The fair and lovely Bitstrips

Some love them, some hate them, while others, the originals, hate how their coveted Bitstrips app is being overrun and overused, causing Facebook’s most downloaded app’s servers to sporadically crash.
Bitstrips—comic strips featuring you and your friends as cartoon avatars. Some love them, some hate them. Others, the originals, hate how their coveted Bitstrips app is being overrun and overused, causing Facebook’s most downloaded app’s servers to sporadically crash. It’s like when your favorite underground band goes mainstream, and you have to share fandom with Beliebers. But I digress, my fascination lies not with this computer-generated comic strip’s popularity, but rather with what these colorful strips reveal about their creators.

Most users design reasonably accurate cartoon images of themselves. Still, every now and then, you’ll come across skewed, wishful self-perceptions reflected in a tweaked, airbrushed avatar (it almost reminds me of the 2009 Sci-Fi movie, “Surrogates,” in which humans holed up in dark rooms live through perfect-looking surrogate robot–ironically, a comic book series inspired the film). All right, I admit, I’m being a bit hyperbolic. But, hasn’t your eyebrow cocked at the sight of your friends’ Anime-inspired larger-than-life eyes and tightened physiques? Or, the most insidious change, particularly among South Asians: the lightened and brightened complexions?

Typically, I scroll right past most Bitstrips, but a few days ago I couldn’t help but do a double take at two comic strips in my News Feed. The first designed by a chai-complexioned Pakistani American friend, and the second by a milky skinned Greco-American. These two women are beautiful in their own right, but they bear no resemblance to one another. Yet, here they were, one floating through space and the other busy at work. Both, with Anne Hathaway’s face. No exaggeration. The anglicized features and pale skin reminded me of the East’s long held covetousness of Western/European looks. Why, I wondered, would these two successful, attractive women inflate attributes they associate with beauty in their self-portrayals?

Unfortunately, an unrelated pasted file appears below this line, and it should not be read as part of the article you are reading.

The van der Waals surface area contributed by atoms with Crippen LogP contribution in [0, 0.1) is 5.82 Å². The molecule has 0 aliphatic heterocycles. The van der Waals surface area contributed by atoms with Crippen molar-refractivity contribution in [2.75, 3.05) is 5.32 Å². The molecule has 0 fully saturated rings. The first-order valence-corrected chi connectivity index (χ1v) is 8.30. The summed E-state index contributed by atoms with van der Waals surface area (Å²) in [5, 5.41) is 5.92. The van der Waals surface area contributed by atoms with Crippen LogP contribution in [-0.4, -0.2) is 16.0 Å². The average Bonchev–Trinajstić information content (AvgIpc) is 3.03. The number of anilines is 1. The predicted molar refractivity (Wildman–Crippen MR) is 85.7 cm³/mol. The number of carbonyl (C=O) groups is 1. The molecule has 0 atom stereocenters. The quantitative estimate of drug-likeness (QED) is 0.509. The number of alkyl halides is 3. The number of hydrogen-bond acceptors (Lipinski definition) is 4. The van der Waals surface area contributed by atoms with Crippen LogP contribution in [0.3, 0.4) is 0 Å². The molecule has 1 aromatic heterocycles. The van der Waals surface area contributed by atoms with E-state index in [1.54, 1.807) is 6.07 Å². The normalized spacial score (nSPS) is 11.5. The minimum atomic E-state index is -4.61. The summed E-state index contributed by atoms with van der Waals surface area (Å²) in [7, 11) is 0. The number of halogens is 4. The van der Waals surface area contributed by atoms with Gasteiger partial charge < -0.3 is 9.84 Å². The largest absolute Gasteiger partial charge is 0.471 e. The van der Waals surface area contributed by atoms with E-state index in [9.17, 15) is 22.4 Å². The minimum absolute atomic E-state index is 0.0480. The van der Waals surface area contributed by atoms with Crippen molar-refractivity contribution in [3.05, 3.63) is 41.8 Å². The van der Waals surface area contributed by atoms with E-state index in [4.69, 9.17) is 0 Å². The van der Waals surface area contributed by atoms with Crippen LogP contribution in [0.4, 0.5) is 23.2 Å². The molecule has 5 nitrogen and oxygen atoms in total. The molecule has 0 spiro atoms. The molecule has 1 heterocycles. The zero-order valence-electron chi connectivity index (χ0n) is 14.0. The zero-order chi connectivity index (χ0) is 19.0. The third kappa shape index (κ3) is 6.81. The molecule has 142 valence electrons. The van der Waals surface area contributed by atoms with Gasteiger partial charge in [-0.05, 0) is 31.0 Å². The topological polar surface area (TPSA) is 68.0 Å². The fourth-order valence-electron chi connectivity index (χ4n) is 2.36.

Seems like a distant, confused cousin of Body Dysmorphia doesn’t it? Instead of people with low self-esteem misperceiving themselves as grossly undesirable, we’re seeing the opposite through the lens of Bitstrips. In an article in the Scientific American Journal bluntly titled “You Are Less Beautiful Than You Think,” researcher Ozgun Atasoy explains that most people genuinely believe they are above average, which of course is a statistical impossibility. The inflated perceptions of one’s physical appearance is a result of what psychologists call “self-enhancement.” In other words, we imagine ourselves to be better looking than we really are because it helps us feel more confident and more resilient in the face of failure—a self-protection of sorts. The majority of us do this—yes, you and I included— but we’re simply unaware of it. Interestingly though, our perception of others is much more accurate than that of ourselves.

So, what can we take away from this? Most of these animations are just in good fun, and there is no need to delve into psychological theory over them. But, it never hurts to use these small, fleeting opportunities to remind ourselves of the benefits of being humble about our real and imagined attributes.

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